Despite decades of investment in social development programmes, we still know relatively little about their net impact. So why are rigorous social development impact evaluations relatively rare? This paper from the Center for Global Development (CGD) aims to address this question and provide recommendations for more and better evidence for policymaking and programme planning. A new, collective approach is needed, in which developing country governments, bilateral and multilateral development agencies, foundations and NGOs work together to define an agenda of enduring questions and fund the design and implementation of rigorous impact evaluations in key sectors.
Although significant resources are devoted to monitoring of programme outputs or process evaluations, there is insufficient investment in impact evaluations. Reviews of evidence that are conducted in the course of policy or programme design routinely reveal that little is known about “what works” and decisions are made on the basis of anecdotal or other weak evidence. Of those studies that have been completed, many are methodologically flawed so that net impact cannot be estimated in a valid way.
Three basic incentive problems need to be overcome to generate more and better impact evaluations:
- A portion of the knowledge generated through impact evaluation is a public good. Such broad benefits are amplified greatly when the same type of programme is evaluated in multiple contexts, and addresses enduring questions. However, the cost-benefit calculation for such an evaluation might not include these benefits, making it look like the impact evaluation is not worthwhile.
- The rewards for institutions, and for individuals within them, come from “doing” not from ‘building evidence’ or ‘learning’. Thus, it is extremely difficult to protect the funding for good evaluation, or to delay the initiation of a project to design the evaluation and conduct a baseline study. The opportunity costs are seen as too great. Consequently, resources that might be devoted to rigorous evaluation are used instead for project implementation.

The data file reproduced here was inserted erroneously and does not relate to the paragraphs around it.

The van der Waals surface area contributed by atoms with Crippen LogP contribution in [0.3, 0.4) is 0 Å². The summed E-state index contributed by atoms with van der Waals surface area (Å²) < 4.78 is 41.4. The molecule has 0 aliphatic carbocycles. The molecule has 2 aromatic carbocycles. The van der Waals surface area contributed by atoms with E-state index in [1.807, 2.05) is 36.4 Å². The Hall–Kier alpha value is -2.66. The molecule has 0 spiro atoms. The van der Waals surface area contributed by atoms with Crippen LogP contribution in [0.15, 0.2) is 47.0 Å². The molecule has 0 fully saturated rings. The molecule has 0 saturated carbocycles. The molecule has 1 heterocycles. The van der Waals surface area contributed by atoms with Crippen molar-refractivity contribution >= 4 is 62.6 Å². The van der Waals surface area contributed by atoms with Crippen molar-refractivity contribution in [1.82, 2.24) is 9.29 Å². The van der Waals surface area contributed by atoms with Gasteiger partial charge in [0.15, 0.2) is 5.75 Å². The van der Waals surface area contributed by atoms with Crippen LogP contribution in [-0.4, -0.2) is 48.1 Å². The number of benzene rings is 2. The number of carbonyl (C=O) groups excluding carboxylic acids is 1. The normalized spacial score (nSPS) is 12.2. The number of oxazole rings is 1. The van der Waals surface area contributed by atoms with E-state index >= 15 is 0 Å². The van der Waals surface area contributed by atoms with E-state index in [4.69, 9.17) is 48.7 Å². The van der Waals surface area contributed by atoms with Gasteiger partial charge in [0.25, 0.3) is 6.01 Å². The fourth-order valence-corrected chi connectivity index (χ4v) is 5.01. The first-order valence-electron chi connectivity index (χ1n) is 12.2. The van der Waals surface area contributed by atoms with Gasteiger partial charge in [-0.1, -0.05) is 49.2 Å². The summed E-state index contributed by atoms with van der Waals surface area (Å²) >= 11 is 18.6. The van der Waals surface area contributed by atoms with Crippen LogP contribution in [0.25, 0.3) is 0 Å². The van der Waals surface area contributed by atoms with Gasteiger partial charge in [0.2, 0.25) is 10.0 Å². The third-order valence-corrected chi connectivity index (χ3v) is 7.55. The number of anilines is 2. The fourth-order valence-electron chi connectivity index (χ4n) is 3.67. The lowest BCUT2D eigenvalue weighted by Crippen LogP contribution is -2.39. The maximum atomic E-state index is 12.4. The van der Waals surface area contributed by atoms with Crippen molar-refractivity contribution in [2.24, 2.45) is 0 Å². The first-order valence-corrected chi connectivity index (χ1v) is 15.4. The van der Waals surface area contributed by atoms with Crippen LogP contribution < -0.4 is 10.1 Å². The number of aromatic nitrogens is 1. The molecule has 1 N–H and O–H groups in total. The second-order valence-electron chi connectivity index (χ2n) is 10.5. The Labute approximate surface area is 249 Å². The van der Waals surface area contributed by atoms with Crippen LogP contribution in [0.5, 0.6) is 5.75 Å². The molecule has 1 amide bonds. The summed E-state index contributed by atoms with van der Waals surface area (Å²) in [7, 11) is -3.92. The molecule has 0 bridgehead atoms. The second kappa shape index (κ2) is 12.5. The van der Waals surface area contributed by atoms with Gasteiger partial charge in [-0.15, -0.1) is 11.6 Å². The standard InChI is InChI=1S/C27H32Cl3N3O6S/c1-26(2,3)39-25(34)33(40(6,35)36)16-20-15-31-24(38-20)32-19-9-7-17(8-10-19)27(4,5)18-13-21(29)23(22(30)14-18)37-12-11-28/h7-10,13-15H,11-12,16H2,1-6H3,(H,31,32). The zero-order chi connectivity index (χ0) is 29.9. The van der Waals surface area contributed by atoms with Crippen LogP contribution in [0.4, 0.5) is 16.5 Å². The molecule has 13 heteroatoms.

- There are disincentives to finding out the truth. If policymakers and programme managers believe that future funding depends directly on achieving a high level of success, the temptation will be to concentrate on producing and disseminating ‘success stories’.
The solution to overcoming these incentive problems lies both in strengthening capacity within organisations and in creating a collective approach. Specifically:
- Organisations should commit individually to strengthening monitoring and evaluation systems, dedicating resources to impact evaluations and building capacity in developing countries.
- These efforts by individual organisations should be coupled with collaborative – collective action among actors to coordinate and fund rigorous impact evaluation.
- A committee, standards-based network, secretariat, or other organisation is needed as a focal point to lead a collective action initiative. This ‘council’ should include any developing country governments, development agencies, NGOs, foundations, and other public and private entities willing to engage actively in improving the quality and increasing the quantity of impact evaluations.
- The core functions of the council would be: to establish quality standards; administer a review process for evaluation designs; identify priority topics; and provide grants. Other functions would include: organising and disseminating information; building capacity to produce, interpret, and use knowledge; creating a directory of researchers; and undertaking communication activities.